Lobbyist stopped a popular bill? Corporate interests were held above the peoples?

No way! This cant be the way American politics works can it? Profits above principles?

Yup, that's the American way.

Yes Ted Steven. Plastic NEVER disintegrate. Molecules separate but stay as plastic molecules. End up in food eventually. Super healthy.

Buy canvas bags - 1 buck
Start the ban on your own, don't wait for government to think for you. I know it's a bit more effort than drooling in front of reality shows but...

The American Chemistry Council people just want to make money to retire rich, never mind the environment. But what's the use of a big fat retirement account if you have nowhere to live that's clean?

Publish the list of how the Legislature members voted, and let people decide what to do with their tenure.

Ruse bags are only a problem if you do not reuse them. In our home we do not buy garbage bags we only reuse grocery bags. We use them for cat litter, bathroom, bedroom, office garbage, etc.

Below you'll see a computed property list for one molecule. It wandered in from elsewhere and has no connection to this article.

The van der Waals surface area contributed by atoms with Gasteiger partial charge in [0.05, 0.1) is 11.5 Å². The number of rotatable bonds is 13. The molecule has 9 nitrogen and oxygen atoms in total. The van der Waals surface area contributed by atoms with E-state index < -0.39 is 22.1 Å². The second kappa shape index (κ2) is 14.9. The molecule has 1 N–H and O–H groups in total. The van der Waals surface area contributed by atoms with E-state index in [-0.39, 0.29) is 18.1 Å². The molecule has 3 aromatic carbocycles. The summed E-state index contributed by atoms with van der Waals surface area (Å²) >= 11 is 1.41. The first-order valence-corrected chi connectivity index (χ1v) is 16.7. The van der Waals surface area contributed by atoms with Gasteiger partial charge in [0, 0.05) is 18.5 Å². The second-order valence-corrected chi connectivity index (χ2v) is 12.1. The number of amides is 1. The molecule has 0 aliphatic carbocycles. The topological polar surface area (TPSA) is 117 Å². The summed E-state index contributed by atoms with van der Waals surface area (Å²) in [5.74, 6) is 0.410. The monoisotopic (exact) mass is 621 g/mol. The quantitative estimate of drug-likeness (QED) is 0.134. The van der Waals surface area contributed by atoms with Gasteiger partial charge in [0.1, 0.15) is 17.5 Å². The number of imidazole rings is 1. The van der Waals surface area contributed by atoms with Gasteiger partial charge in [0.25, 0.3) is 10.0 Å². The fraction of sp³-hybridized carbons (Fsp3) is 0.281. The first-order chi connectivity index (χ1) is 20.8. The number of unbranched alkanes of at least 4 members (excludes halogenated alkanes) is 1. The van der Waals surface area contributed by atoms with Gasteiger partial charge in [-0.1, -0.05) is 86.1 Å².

If these get banned , we'll have to waste money on small garbage bags.

So stop picking on these and learn how to reuse them.

Plastic bags are convenient and inexpensive. If people don't like them, then don't use them. Don't add more unnecessary regulation.

The ban on plastic bags is very important to out enviroment. The excuse that it would be a hardship for shoppers is ABSURD!!! If the oil copmpanies that support the palstic bag industry are so concerned about people losing jobs why dont they start making reusable bags instead? As far as Mr. Nunez, what did we expect, he's a polititian.

Of course, of course I would support a ban. Okay, let's do it city-by-city and then the state will do it. (And then the country.)